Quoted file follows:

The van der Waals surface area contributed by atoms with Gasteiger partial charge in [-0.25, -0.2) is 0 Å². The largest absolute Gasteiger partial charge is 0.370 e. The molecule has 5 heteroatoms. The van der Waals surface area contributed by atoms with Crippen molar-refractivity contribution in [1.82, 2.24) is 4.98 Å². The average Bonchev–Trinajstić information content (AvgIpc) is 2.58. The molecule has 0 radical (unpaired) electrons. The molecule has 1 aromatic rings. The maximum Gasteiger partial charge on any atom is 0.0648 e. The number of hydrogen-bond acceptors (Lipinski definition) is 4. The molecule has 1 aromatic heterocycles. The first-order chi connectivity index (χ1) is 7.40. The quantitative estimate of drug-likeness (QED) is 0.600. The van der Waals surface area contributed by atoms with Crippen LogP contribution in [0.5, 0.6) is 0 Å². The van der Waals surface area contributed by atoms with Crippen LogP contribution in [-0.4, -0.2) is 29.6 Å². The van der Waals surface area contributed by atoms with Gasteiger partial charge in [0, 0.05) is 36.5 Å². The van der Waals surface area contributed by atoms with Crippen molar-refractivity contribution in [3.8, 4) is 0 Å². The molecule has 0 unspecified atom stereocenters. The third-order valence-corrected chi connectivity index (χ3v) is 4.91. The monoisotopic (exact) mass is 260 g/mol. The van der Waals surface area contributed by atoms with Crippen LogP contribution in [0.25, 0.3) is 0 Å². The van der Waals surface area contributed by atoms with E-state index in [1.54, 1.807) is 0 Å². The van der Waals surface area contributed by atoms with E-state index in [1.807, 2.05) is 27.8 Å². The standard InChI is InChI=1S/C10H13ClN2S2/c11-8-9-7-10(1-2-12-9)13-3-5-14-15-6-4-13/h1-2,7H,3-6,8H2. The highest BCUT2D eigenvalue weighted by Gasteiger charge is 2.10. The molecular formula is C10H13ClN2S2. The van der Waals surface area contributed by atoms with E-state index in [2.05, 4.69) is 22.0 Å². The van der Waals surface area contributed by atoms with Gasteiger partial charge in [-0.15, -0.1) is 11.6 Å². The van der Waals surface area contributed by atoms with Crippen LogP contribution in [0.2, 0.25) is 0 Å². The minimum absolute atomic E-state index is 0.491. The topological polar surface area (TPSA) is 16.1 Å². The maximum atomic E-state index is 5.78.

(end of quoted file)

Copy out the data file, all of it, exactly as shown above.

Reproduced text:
The van der Waals surface area contributed by atoms with Gasteiger partial charge in [-0.25, -0.2) is 0 Å². The largest absolute Gasteiger partial charge is 0.370 e. The molecule has 5 heteroatoms. The van der Waals surface area contributed by atoms with Crippen molar-refractivity contribution in [1.82, 2.24) is 4.98 Å². The average Bonchev–Trinajstić information content (AvgIpc) is 2.58. The molecule has 0 radical (unpaired) electrons. The molecule has 1 aromatic rings. The maximum Gasteiger partial charge on any atom is 0.0648 e. The number of hydrogen-bond acceptors (Lipinski definition) is 4. The molecule has 1 aromatic heterocycles. The first-order chi connectivity index (χ1) is 7.40. The quantitative estimate of drug-likeness (QED) is 0.600. The van der Waals surface area contributed by atoms with Crippen LogP contribution in [0.5, 0.6) is 0 Å². The van der Waals surface area contributed by atoms with Crippen LogP contribution in [-0.4, -0.2) is 29.6 Å². The van der Waals surface area contributed by atoms with Gasteiger partial charge in [0, 0.05) is 36.5 Å². The van der Waals surface area contributed by atoms with Crippen molar-refractivity contribution in [3.8, 4) is 0 Å². The molecule has 0 unspecified atom stereocenters. The third-order valence-corrected chi connectivity index (χ3v) is 4.91. The monoisotopic (exact) mass is 260 g/mol. The van der Waals surface area contributed by atoms with Crippen LogP contribution in [0.25, 0.3) is 0 Å². The van der Waals surface area contributed by atoms with E-state index in [1.54, 1.807) is 0 Å². The van der Waals surface area contributed by atoms with E-state index in [1.807, 2.05) is 27.8 Å². The standard InChI is InChI=1S/C10H13ClN2S2/c11-8-9-7-10(1-2-12-9)13-3-5-14-15-6-4-13/h1-2,7H,3-6,8H2. The highest BCUT2D eigenvalue weighted by Gasteiger charge is 2.10. The molecular formula is C10H13ClN2S2. The van der Waals surface area contributed by atoms with E-state index in [2.05, 4.69) is 22.0 Å². The van der Waals surface area contributed by atoms with Gasteiger partial charge in [-0.15, -0.1) is 11.6 Å². The van der Waals surface area contributed by atoms with Crippen LogP contribution in [0.2, 0.25) is 0 Å². The minimum absolute atomic E-state index is 0.491. The topological polar surface area (TPSA) is 16.1 Å². The maximum atomic E-state index is 5.78.